International recognition for historical Gulabpur Khanqah’s rehabilitation project

UNESCO awards Aga Khan Cultural Service Pakistan (AKCSP) Award of Distinction.

Express September 30, 2010

ISLAMABAD: Conservation and rehabilitation efforts for the culturally and historically significant Gulabpur Khanqah, first started two years ago, were recognised by United Nations Educational, Scientific and Cultural Organization (UNESCO) early in September, said an Aga Khan Foundation’s press release on Wednesday.

UNESCO awarded The Aga Khan Cultural Service Pakistan (AKCSP) the Award of Distinction in the 2010 UNESCO Asia-Pacific Heritage Awards for Culture Heritage Conservation. The awards recognise the achievements of individuals and private organisations “in successfully restoring structures of heritage value in the [Asia Pacific] region”.

The 331-year-old Gulabpur Khanqah, which is a mosque with meditation rooms, is located in Gulabpur village near Skardu, on the western bank of Shigar River, about 10km upstream of where it meets the river Indus.

The monument, a popular tourist attraction and accessible through the link road of Arandu Valley, has the typical architectural features of buildings in Baltistan, such as the double roof with a classical Tibetan tower on top. The building features an impressively-painted ceiling supported by wooden pillars. For over three centuries the Khanqah has served as the hub of social, cultural and religious activities for the local communities, according to the press release.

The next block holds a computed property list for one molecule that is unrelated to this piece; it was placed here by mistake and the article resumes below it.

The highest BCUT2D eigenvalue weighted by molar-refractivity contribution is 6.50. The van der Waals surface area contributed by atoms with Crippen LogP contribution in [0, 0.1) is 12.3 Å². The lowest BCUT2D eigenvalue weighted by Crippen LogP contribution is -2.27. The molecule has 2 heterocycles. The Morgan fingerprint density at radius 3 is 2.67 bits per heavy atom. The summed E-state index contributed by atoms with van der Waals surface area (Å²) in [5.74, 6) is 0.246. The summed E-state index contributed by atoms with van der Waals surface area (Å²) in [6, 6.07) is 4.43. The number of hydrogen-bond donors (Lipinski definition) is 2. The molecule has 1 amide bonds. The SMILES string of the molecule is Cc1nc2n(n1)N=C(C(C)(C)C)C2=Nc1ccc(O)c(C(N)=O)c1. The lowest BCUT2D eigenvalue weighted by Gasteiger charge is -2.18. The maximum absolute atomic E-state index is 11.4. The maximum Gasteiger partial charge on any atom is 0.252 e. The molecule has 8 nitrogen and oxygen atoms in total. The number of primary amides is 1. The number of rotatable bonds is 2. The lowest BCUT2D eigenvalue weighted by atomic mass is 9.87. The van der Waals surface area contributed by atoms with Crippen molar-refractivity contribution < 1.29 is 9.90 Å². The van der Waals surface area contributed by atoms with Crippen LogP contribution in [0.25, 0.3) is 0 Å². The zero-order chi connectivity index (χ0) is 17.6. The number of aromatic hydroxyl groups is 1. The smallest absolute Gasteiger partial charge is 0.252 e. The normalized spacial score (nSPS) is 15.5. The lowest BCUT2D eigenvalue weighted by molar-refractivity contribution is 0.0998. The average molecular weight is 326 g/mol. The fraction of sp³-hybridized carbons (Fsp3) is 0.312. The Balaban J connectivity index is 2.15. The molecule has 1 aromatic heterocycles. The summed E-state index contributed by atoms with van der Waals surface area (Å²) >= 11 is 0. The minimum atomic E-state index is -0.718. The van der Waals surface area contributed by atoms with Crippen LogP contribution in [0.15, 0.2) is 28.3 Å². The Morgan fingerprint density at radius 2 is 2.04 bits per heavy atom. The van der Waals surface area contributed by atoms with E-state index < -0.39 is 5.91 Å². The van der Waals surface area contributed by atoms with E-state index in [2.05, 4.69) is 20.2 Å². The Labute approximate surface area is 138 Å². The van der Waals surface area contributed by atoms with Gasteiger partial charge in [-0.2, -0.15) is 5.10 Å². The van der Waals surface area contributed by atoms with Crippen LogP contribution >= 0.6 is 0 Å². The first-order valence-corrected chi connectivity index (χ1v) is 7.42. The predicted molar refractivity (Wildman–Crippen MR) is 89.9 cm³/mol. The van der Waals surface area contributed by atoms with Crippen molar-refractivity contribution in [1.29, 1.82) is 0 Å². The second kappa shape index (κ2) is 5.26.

Khanqah is a building where people can go for spiritual retreat and character reformation.

The Gulabpur community teamed up with AKCSP between 2008 and 2009 for the conservation and rehabilitation project. The local community contributed around 40 per cent of the total costs in cash and materials, while the remaining finances were contributed by the German Embassy in Islamabad. AKCSP provided technical advice.

“A great sense of commitment was demonstrated by the Gulabpur community, which makes the project an exemplar of community-led architectural restoration [to sustain] living cultural traditions,” said Salman Beg, CEO of AKCSP, upon receiving the award.

This year, 33 projects from 14 countries in the Asia Pacific region were submitted for the awards’ consideration. These projects included conservations of museums, hotels, cultural institutions, educational institutions, religious sites, industrial public institutions, residential buildings, urban district and islands.

The Aga Khan Cultural Service Pakistan, which is the operational arm of the Aga Khan Historic Cities Programme of the Aga Khan Trust for Culture in Pakistan, has won this award for nine times in a row now.

The press release said that some of the prominent award-winning AKCSP projects in the past were the Baltit Fort in Hunza and Shigar Fort in Baltistan.

Published in The Express Tribune, September 30th, 2010.


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